5

It seems you are asking two or three questions. To use ssh to tunnel, I advise you start a non-interactive session ssh -C2qTnN -D 8080 user@IP That will put the ssh tunnel in the background. Use the proxy: You then configure your browser or system settings to use the proxy on localhost port 8080. Stop using the proxy: You then re-configure your system ...


5

maxproc and maxfiles might go unlimited in previous OSX versions, however in Mavericks, they have an artificial maximum value. To increase default maxproc and maxfiles in launchctl, append the following lines to /etc/launchd.conf (create if it does not yet exist): limit maxfiles 16384 16384 limit maxproc 2048 2048 Be aware: those numbers are about as ...


5

Yes: Install Homebrew brew install coreutils ln -s /usr/local/bin/gtac /usr/local/bin/tac or use MacPorts to install coreutils in a similar way.


5

basename operates on its command line argument, it doesn't read from standard input. You don't need to call the basename utility, and you'd better not: all it would do is strip off the part before the last /, and it would be slow to call an external command for each entry, you can use a text processing utility instead. find ~ -type f | sed 's!.*/!!' | sort ...


5

The way it's supposed work is that, at the point when you get a shell prompt, both .profile and .bashrc have been run. The specific details of how you get to that point are of secondary relevance, but if either of the files didn't get run at all, you'd have a shell with incomplete settings. The reason terminal emulators on Linux (and other X-based systems) ...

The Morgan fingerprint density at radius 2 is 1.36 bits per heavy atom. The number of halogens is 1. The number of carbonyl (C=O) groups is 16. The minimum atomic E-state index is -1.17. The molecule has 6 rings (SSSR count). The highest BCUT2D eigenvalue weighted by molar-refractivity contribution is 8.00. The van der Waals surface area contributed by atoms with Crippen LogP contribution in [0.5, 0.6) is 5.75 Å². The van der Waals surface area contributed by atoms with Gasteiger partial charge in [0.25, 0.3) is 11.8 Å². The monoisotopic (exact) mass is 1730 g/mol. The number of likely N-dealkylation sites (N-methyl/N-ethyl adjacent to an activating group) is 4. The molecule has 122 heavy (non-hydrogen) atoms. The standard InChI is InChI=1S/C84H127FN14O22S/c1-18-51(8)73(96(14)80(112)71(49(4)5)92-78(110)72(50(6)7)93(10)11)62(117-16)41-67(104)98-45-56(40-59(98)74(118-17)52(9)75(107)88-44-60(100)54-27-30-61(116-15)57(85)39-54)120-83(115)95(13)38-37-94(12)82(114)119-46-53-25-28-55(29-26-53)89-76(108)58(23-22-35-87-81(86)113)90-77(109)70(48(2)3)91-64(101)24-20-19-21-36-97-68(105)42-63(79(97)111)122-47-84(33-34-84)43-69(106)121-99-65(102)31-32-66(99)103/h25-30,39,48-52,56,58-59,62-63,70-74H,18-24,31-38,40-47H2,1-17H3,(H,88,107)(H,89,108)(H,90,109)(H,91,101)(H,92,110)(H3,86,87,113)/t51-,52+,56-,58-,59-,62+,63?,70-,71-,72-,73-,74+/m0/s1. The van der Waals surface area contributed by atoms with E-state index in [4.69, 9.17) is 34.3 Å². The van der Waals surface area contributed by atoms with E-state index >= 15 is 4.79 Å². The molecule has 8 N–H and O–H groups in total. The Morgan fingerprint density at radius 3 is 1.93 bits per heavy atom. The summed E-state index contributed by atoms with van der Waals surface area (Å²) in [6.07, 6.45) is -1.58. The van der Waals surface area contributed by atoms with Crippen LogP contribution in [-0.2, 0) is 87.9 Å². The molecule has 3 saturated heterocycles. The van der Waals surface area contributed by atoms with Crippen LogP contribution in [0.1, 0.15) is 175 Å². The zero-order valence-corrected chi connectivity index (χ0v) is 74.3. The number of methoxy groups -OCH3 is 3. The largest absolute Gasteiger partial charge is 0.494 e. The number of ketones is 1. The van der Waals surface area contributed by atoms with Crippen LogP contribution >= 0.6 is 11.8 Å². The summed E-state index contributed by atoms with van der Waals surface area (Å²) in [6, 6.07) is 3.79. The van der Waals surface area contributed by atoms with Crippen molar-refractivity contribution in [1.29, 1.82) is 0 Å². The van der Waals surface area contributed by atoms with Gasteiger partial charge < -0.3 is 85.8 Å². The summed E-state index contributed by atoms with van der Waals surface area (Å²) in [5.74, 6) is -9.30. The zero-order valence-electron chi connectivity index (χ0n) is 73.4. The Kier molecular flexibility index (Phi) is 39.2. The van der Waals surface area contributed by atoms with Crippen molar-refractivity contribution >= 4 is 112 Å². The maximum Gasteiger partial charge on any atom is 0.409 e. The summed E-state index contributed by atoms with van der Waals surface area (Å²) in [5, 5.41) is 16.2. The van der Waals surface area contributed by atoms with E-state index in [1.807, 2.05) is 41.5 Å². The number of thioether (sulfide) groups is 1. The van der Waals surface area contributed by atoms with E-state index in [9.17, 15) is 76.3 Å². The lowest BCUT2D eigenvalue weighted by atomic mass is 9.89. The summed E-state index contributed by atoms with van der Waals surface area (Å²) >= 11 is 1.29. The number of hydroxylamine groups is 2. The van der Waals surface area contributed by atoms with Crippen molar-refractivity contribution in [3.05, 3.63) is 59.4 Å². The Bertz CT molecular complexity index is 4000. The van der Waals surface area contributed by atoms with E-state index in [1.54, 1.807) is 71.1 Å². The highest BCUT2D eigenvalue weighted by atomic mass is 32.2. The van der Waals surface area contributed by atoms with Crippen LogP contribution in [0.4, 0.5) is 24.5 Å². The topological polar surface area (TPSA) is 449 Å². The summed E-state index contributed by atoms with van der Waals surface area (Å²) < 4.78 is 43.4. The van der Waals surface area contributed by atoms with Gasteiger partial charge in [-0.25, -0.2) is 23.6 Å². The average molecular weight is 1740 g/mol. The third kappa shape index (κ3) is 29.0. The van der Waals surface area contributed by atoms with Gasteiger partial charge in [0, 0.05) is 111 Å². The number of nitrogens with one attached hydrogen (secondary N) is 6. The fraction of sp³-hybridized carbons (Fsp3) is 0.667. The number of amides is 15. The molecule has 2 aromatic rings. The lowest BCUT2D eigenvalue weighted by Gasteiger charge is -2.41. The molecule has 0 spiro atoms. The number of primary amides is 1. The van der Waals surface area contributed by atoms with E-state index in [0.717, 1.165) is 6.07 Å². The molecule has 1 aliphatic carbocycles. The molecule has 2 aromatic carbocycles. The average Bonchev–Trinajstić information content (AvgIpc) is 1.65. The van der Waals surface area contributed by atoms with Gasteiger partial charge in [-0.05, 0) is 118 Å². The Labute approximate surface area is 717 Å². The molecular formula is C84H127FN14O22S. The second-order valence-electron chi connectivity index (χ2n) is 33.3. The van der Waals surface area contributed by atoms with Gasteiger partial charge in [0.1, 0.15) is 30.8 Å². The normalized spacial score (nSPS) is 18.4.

5

Using awk: awk ' BEGIN { fields[1] fields[3] fields[4] fields[5] fields[6] fields[7] last_field=8 } ( NR%21 in fields ) { printf($0",") } NR%21==last_field' in_file.txt Or better yet: awk ' NR%21 ~ /^(1|3|4|5|6|7)$/ { printf($0",") } NR%21==8' in_file.txt GNU sed has a nice extension to match the nth line after a ...


5

Your problem is that you try to enter C code into a shell prompt, this doesn't work for obvious reasons. You could either put it into a correct C file, compile it and get a valid binary you could execute: #include <linux/kd.h> #include <sys/ioctl.h> #include <fcntl.h> #include <unistd.h> #include <err.h> #include ...


5

The issue is indeed that the Finder's way of modifying permissions doesn't only affect the indicated bits as one might think. For some reason it zeroes out the first octal of the file's mode and it leaves the executable bits untouched. So, some vital programs get their setuid/setgid and sticky bits stripped off which makes them either useless or behave ...


4

Since Mac OS X 10.8, you should be able to use the caffeinate(8) command. Try caffeinate -s ssh server.example.com.